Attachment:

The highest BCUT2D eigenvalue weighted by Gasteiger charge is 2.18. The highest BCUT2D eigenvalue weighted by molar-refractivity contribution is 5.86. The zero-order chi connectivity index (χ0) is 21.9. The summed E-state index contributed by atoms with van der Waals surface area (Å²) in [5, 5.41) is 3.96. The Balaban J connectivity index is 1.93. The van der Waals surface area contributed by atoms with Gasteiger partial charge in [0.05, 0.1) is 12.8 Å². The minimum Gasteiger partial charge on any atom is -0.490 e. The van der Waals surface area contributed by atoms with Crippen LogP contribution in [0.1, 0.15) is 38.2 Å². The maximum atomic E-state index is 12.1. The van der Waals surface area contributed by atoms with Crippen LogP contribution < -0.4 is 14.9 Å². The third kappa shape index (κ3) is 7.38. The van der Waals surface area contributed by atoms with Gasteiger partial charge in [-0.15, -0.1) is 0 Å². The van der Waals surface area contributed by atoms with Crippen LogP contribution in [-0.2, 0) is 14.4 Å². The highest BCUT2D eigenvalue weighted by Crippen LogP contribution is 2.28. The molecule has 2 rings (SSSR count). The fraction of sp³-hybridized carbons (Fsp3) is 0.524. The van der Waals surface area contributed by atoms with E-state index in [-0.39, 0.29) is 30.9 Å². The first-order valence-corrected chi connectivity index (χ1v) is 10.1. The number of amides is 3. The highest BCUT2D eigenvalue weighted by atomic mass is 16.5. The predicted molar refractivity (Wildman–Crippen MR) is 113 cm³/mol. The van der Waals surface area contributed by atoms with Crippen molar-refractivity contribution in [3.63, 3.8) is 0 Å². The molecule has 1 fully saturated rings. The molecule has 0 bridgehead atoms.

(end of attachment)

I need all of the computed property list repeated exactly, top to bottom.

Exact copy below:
The highest BCUT2D eigenvalue weighted by Gasteiger charge is 2.18. The highest BCUT2D eigenvalue weighted by molar-refractivity contribution is 5.86. The zero-order chi connectivity index (χ0) is 21.9. The summed E-state index contributed by atoms with van der Waals surface area (Å²) in [5, 5.41) is 3.96. The Balaban J connectivity index is 1.93. The van der Waals surface area contributed by atoms with Gasteiger partial charge in [0.05, 0.1) is 12.8 Å². The minimum Gasteiger partial charge on any atom is -0.490 e. The van der Waals surface area contributed by atoms with Crippen LogP contribution in [0.1, 0.15) is 38.2 Å². The maximum atomic E-state index is 12.1. The van der Waals surface area contributed by atoms with Crippen LogP contribution < -0.4 is 14.9 Å². The third kappa shape index (κ3) is 7.38. The van der Waals surface area contributed by atoms with Gasteiger partial charge in [-0.15, -0.1) is 0 Å². The van der Waals surface area contributed by atoms with Crippen LogP contribution in [-0.2, 0) is 14.4 Å². The highest BCUT2D eigenvalue weighted by Crippen LogP contribution is 2.28. The molecule has 2 rings (SSSR count). The fraction of sp³-hybridized carbons (Fsp3) is 0.524. The van der Waals surface area contributed by atoms with E-state index in [-0.39, 0.29) is 30.9 Å². The first-order valence-corrected chi connectivity index (χ1v) is 10.1. The number of amides is 3. The highest BCUT2D eigenvalue weighted by atomic mass is 16.5. The predicted molar refractivity (Wildman–Crippen MR) is 113 cm³/mol. The van der Waals surface area contributed by atoms with Crippen molar-refractivity contribution in [3.63, 3.8) is 0 Å². The molecule has 1 fully saturated rings. The molecule has 0 bridgehead atoms.